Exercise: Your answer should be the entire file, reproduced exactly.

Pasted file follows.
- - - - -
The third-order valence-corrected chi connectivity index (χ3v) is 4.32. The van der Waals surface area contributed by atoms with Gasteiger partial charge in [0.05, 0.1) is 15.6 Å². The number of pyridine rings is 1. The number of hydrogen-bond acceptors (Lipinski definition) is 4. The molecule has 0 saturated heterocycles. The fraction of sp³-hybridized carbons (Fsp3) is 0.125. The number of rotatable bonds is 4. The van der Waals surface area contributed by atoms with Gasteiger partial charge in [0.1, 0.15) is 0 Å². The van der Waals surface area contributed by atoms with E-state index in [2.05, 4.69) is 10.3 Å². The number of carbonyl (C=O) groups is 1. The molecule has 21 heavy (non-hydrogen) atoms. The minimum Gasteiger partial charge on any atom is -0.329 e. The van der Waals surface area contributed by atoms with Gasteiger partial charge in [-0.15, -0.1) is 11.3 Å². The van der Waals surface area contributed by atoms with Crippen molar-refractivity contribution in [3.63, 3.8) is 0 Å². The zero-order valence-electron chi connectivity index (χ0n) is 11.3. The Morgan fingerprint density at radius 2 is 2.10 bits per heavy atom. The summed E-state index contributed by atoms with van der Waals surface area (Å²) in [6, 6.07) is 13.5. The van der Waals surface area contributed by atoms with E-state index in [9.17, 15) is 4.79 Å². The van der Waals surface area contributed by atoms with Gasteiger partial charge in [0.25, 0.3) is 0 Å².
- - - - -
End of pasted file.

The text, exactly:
The third-order valence-corrected chi connectivity index (χ3v) is 4.32. The van der Waals surface area contributed by atoms with Gasteiger partial charge in [0.05, 0.1) is 15.6 Å². The number of pyridine rings is 1. The number of hydrogen-bond acceptors (Lipinski definition) is 4. The molecule has 0 saturated heterocycles. The fraction of sp³-hybridized carbons (Fsp3) is 0.125. The number of rotatable bonds is 4. The van der Waals surface area contributed by atoms with Gasteiger partial charge in [0.1, 0.15) is 0 Å². The van der Waals surface area contributed by atoms with E-state index in [2.05, 4.69) is 10.3 Å². The number of carbonyl (C=O) groups is 1. The molecule has 21 heavy (non-hydrogen) atoms. The minimum Gasteiger partial charge on any atom is -0.329 e. The van der Waals surface area contributed by atoms with Gasteiger partial charge in [-0.15, -0.1) is 11.3 Å². The van der Waals surface area contributed by atoms with Crippen molar-refractivity contribution in [3.63, 3.8) is 0 Å². The zero-order valence-electron chi connectivity index (χ0n) is 11.3. The Morgan fingerprint density at radius 2 is 2.10 bits per heavy atom. The summed E-state index contributed by atoms with van der Waals surface area (Å²) in [6, 6.07) is 13.5. The van der Waals surface area contributed by atoms with E-state index in [9.17, 15) is 4.79 Å². The van der Waals surface area contributed by atoms with Gasteiger partial charge in [0.25, 0.3) is 0 Å².